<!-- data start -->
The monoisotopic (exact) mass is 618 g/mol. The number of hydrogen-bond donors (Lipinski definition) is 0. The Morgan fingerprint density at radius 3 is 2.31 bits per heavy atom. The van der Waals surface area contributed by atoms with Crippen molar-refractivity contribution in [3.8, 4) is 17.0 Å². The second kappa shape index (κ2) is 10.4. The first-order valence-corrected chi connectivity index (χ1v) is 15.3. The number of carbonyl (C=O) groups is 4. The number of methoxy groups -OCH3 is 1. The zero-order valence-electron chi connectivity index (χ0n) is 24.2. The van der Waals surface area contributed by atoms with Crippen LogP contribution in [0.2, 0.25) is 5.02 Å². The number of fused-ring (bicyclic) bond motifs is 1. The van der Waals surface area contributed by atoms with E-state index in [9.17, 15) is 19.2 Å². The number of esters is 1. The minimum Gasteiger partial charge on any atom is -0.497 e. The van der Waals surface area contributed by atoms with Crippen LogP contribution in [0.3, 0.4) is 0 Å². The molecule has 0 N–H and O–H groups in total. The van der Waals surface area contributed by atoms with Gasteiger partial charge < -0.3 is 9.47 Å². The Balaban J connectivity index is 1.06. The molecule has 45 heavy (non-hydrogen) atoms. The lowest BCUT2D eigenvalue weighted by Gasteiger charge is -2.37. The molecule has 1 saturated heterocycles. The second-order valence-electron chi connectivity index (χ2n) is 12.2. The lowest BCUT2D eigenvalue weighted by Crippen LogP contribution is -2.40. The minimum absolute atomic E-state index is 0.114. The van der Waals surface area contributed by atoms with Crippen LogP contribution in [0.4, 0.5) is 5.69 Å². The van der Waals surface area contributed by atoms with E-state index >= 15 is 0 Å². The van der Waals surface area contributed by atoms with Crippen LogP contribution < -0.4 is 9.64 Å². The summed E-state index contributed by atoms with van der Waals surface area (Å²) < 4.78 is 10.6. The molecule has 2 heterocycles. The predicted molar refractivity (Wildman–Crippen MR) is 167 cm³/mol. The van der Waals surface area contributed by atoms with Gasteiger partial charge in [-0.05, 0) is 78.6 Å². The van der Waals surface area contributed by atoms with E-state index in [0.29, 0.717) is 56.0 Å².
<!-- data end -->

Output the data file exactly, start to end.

The monoisotopic (exact) mass is 618 g/mol. The number of hydrogen-bond donors (Lipinski definition) is 0. The Morgan fingerprint density at radius 3 is 2.31 bits per heavy atom. The van der Waals surface area contributed by atoms with Crippen molar-refractivity contribution in [3.8, 4) is 17.0 Å². The second kappa shape index (κ2) is 10.4. The first-order valence-corrected chi connectivity index (χ1v) is 15.3. The number of carbonyl (C=O) groups is 4. The number of methoxy groups -OCH3 is 1. The zero-order valence-electron chi connectivity index (χ0n) is 24.2. The van der Waals surface area contributed by atoms with Crippen LogP contribution in [0.2, 0.25) is 5.02 Å². The number of fused-ring (bicyclic) bond motifs is 1. The van der Waals surface area contributed by atoms with E-state index in [9.17, 15) is 19.2 Å². The number of esters is 1. The minimum Gasteiger partial charge on any atom is -0.497 e. The van der Waals surface area contributed by atoms with Crippen LogP contribution in [0.3, 0.4) is 0 Å². The molecule has 0 N–H and O–H groups in total. The van der Waals surface area contributed by atoms with Gasteiger partial charge < -0.3 is 9.47 Å². The Balaban J connectivity index is 1.06. The molecule has 45 heavy (non-hydrogen) atoms. The lowest BCUT2D eigenvalue weighted by Gasteiger charge is -2.37. The molecule has 1 saturated heterocycles. The second-order valence-electron chi connectivity index (χ2n) is 12.2. The lowest BCUT2D eigenvalue weighted by Crippen LogP contribution is -2.40. The minimum absolute atomic E-state index is 0.114. The van der Waals surface area contributed by atoms with Crippen LogP contribution in [0.4, 0.5) is 5.69 Å². The van der Waals surface area contributed by atoms with E-state index >= 15 is 0 Å². The van der Waals surface area contributed by atoms with Crippen LogP contribution < -0.4 is 9.64 Å². The summed E-state index contributed by atoms with van der Waals surface area (Å²) < 4.78 is 10.6. The molecule has 2 heterocycles. The predicted molar refractivity (Wildman–Crippen MR) is 167 cm³/mol. The van der Waals surface area contributed by atoms with Gasteiger partial charge in [-0.05, 0) is 78.6 Å². The van der Waals surface area contributed by atoms with E-state index in [0.29, 0.717) is 56.0 Å².